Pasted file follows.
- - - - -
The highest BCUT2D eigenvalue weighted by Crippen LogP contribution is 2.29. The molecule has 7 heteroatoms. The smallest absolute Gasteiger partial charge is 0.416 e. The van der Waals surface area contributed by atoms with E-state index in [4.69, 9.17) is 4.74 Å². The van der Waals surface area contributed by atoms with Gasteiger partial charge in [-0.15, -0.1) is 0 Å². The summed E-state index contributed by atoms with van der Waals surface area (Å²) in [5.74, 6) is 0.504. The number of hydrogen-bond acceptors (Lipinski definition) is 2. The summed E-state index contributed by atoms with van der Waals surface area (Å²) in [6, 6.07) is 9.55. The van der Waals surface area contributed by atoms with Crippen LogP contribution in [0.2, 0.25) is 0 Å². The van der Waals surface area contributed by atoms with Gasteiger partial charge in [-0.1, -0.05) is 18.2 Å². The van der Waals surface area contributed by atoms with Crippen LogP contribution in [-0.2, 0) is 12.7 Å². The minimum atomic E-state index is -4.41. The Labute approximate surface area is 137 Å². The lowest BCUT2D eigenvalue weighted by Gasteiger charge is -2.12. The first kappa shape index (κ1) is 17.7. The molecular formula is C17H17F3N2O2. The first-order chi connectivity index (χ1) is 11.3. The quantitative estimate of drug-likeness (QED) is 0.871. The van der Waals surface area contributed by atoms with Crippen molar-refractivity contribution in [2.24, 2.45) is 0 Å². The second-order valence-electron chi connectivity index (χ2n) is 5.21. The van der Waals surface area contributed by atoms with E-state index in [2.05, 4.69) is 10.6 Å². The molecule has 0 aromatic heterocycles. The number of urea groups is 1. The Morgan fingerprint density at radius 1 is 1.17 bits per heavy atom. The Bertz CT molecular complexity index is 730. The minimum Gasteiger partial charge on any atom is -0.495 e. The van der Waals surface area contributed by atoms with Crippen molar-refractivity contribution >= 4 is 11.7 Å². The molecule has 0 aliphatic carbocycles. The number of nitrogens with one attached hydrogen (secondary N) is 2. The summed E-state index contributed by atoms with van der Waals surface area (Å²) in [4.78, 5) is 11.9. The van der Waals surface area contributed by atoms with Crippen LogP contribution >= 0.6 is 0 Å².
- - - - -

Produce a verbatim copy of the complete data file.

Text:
The highest BCUT2D eigenvalue weighted by Crippen LogP contribution is 2.29. The molecule has 7 heteroatoms. The smallest absolute Gasteiger partial charge is 0.416 e. The van der Waals surface area contributed by atoms with E-state index in [4.69, 9.17) is 4.74 Å². The van der Waals surface area contributed by atoms with Gasteiger partial charge in [-0.15, -0.1) is 0 Å². The summed E-state index contributed by atoms with van der Waals surface area (Å²) in [5.74, 6) is 0.504. The number of hydrogen-bond acceptors (Lipinski definition) is 2. The summed E-state index contributed by atoms with van der Waals surface area (Å²) in [6, 6.07) is 9.55. The van der Waals surface area contributed by atoms with Crippen LogP contribution in [0.2, 0.25) is 0 Å². The van der Waals surface area contributed by atoms with Gasteiger partial charge in [-0.1, -0.05) is 18.2 Å². The van der Waals surface area contributed by atoms with Crippen LogP contribution in [-0.2, 0) is 12.7 Å². The minimum atomic E-state index is -4.41. The Labute approximate surface area is 137 Å². The lowest BCUT2D eigenvalue weighted by Gasteiger charge is -2.12. The first kappa shape index (κ1) is 17.7. The molecular formula is C17H17F3N2O2. The first-order chi connectivity index (χ1) is 11.3. The quantitative estimate of drug-likeness (QED) is 0.871. The van der Waals surface area contributed by atoms with Crippen molar-refractivity contribution in [2.24, 2.45) is 0 Å². The second-order valence-electron chi connectivity index (χ2n) is 5.21. The van der Waals surface area contributed by atoms with E-state index in [2.05, 4.69) is 10.6 Å². The molecule has 0 aromatic heterocycles. The number of urea groups is 1. The Morgan fingerprint density at radius 1 is 1.17 bits per heavy atom. The Bertz CT molecular complexity index is 730. The minimum Gasteiger partial charge on any atom is -0.495 e. The van der Waals surface area contributed by atoms with Crippen molar-refractivity contribution >= 4 is 11.7 Å². The molecule has 0 aliphatic carbocycles. The number of nitrogens with one attached hydrogen (secondary N) is 2. The summed E-state index contributed by atoms with van der Waals surface area (Å²) in [4.78, 5) is 11.9. The van der Waals surface area contributed by atoms with Crippen LogP contribution >= 0.6 is 0 Å².